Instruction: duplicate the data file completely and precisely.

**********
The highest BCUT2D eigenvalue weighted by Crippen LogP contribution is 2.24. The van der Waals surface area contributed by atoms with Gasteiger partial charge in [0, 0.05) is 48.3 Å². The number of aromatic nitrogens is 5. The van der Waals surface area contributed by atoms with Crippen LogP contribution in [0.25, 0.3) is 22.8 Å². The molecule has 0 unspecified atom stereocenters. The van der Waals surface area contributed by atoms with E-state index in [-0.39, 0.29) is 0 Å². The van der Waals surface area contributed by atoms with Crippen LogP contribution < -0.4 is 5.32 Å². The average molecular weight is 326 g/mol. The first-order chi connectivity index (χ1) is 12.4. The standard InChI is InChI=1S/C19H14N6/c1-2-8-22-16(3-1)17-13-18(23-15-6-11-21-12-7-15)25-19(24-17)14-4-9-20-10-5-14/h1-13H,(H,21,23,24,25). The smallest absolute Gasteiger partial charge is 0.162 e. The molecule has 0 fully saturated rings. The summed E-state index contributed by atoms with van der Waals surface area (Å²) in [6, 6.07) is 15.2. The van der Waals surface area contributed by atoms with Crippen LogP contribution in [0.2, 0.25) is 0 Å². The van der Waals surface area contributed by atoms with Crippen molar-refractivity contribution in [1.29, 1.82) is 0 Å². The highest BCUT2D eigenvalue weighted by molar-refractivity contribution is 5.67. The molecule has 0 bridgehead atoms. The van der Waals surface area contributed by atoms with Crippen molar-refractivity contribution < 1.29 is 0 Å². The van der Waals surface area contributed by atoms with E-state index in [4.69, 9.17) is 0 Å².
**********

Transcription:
The highest BCUT2D eigenvalue weighted by Crippen LogP contribution is 2.24. The van der Waals surface area contributed by atoms with Gasteiger partial charge in [0, 0.05) is 48.3 Å². The number of aromatic nitrogens is 5. The van der Waals surface area contributed by atoms with Crippen LogP contribution in [0.25, 0.3) is 22.8 Å². The molecule has 0 unspecified atom stereocenters. The van der Waals surface area contributed by atoms with E-state index in [-0.39, 0.29) is 0 Å². The van der Waals surface area contributed by atoms with Crippen LogP contribution < -0.4 is 5.32 Å². The average molecular weight is 326 g/mol. The first-order chi connectivity index (χ1) is 12.4. The standard InChI is InChI=1S/C19H14N6/c1-2-8-22-16(3-1)17-13-18(23-15-6-11-21-12-7-15)25-19(24-17)14-4-9-20-10-5-14/h1-13H,(H,21,23,24,25). The smallest absolute Gasteiger partial charge is 0.162 e. The molecule has 0 fully saturated rings. The summed E-state index contributed by atoms with van der Waals surface area (Å²) in [6, 6.07) is 15.2. The van der Waals surface area contributed by atoms with Crippen LogP contribution in [0.2, 0.25) is 0 Å². The van der Waals surface area contributed by atoms with Crippen molar-refractivity contribution in [1.29, 1.82) is 0 Å². The highest BCUT2D eigenvalue weighted by molar-refractivity contribution is 5.67. The molecule has 0 bridgehead atoms. The van der Waals surface area contributed by atoms with Crippen molar-refractivity contribution < 1.29 is 0 Å². The van der Waals surface area contributed by atoms with E-state index in [4.69, 9.17) is 0 Å².